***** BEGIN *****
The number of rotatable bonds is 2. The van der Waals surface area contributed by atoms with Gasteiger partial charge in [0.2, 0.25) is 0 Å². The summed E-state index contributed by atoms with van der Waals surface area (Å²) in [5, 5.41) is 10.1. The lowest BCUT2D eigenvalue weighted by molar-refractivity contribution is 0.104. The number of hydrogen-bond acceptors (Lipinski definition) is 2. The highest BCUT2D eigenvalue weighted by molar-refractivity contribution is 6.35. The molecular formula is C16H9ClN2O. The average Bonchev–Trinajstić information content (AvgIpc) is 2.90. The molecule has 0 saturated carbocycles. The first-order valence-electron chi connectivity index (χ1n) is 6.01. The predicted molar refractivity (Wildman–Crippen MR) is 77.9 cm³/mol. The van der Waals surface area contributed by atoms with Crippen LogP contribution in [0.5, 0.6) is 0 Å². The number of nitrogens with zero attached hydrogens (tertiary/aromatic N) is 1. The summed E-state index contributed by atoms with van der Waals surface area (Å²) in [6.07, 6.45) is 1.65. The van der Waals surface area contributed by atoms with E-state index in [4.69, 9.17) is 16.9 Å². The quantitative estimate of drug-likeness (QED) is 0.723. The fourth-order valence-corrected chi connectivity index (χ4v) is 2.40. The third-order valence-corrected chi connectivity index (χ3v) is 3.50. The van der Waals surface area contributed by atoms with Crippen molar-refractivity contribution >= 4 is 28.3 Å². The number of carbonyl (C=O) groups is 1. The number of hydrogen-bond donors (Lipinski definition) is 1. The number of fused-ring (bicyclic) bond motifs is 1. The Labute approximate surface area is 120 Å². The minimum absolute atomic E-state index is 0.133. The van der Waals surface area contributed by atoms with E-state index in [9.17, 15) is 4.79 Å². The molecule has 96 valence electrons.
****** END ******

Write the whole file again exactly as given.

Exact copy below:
The number of rotatable bonds is 2. The van der Waals surface area contributed by atoms with Gasteiger partial charge in [0.2, 0.25) is 0 Å². The summed E-state index contributed by atoms with van der Waals surface area (Å²) in [5, 5.41) is 10.1. The lowest BCUT2D eigenvalue weighted by molar-refractivity contribution is 0.104. The number of hydrogen-bond acceptors (Lipinski definition) is 2. The highest BCUT2D eigenvalue weighted by molar-refractivity contribution is 6.35. The molecular formula is C16H9ClN2O. The average Bonchev–Trinajstić information content (AvgIpc) is 2.90. The molecule has 0 saturated carbocycles. The first-order valence-electron chi connectivity index (χ1n) is 6.01. The predicted molar refractivity (Wildman–Crippen MR) is 77.9 cm³/mol. The van der Waals surface area contributed by atoms with Crippen LogP contribution in [0.5, 0.6) is 0 Å². The number of nitrogens with zero attached hydrogens (tertiary/aromatic N) is 1. The summed E-state index contributed by atoms with van der Waals surface area (Å²) in [6.07, 6.45) is 1.65. The van der Waals surface area contributed by atoms with E-state index in [4.69, 9.17) is 16.9 Å². The quantitative estimate of drug-likeness (QED) is 0.723. The fourth-order valence-corrected chi connectivity index (χ4v) is 2.40. The third-order valence-corrected chi connectivity index (χ3v) is 3.50. The van der Waals surface area contributed by atoms with Crippen molar-refractivity contribution >= 4 is 28.3 Å². The number of carbonyl (C=O) groups is 1. The number of hydrogen-bond donors (Lipinski definition) is 1. The number of fused-ring (bicyclic) bond motifs is 1. The Labute approximate surface area is 120 Å². The minimum absolute atomic E-state index is 0.133. The van der Waals surface area contributed by atoms with E-state index in [9.17, 15) is 4.79 Å². The molecule has 96 valence electrons.